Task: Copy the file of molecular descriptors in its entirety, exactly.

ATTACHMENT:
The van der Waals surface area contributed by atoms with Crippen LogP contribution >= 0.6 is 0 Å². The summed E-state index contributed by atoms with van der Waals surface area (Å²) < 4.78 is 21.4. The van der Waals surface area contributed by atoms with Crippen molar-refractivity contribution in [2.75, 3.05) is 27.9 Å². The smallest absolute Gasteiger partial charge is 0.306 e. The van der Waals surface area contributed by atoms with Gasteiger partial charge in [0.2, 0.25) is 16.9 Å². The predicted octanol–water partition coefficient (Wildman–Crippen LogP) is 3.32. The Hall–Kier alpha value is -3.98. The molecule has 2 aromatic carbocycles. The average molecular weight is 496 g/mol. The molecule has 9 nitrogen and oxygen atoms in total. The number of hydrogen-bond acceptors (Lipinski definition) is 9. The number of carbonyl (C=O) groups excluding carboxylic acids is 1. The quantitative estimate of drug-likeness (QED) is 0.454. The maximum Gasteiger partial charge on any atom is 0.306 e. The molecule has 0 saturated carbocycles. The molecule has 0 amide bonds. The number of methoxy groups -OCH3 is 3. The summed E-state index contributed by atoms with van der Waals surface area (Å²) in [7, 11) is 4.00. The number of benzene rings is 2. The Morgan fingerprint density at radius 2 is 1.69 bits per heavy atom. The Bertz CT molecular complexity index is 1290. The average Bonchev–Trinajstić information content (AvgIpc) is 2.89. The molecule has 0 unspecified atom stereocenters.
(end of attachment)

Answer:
The van der Waals surface area contributed by atoms with Crippen LogP contribution >= 0.6 is 0 Å². The summed E-state index contributed by atoms with van der Waals surface area (Å²) < 4.78 is 21.4. The van der Waals surface area contributed by atoms with Crippen molar-refractivity contribution in [2.75, 3.05) is 27.9 Å². The smallest absolute Gasteiger partial charge is 0.306 e. The van der Waals surface area contributed by atoms with Gasteiger partial charge in [0.2, 0.25) is 16.9 Å². The predicted octanol–water partition coefficient (Wildman–Crippen LogP) is 3.32. The Hall–Kier alpha value is -3.98. The molecule has 2 aromatic carbocycles. The average molecular weight is 496 g/mol. The molecule has 9 nitrogen and oxygen atoms in total. The number of hydrogen-bond acceptors (Lipinski definition) is 9. The number of carbonyl (C=O) groups excluding carboxylic acids is 1. The quantitative estimate of drug-likeness (QED) is 0.454. The maximum Gasteiger partial charge on any atom is 0.306 e. The molecule has 0 saturated carbocycles. The molecule has 0 amide bonds. The number of methoxy groups -OCH3 is 3. The summed E-state index contributed by atoms with van der Waals surface area (Å²) in [7, 11) is 4.00. The number of benzene rings is 2. The Morgan fingerprint density at radius 2 is 1.69 bits per heavy atom. The Bertz CT molecular complexity index is 1290. The average Bonchev–Trinajstić information content (AvgIpc) is 2.89. The molecule has 0 unspecified atom stereocenters.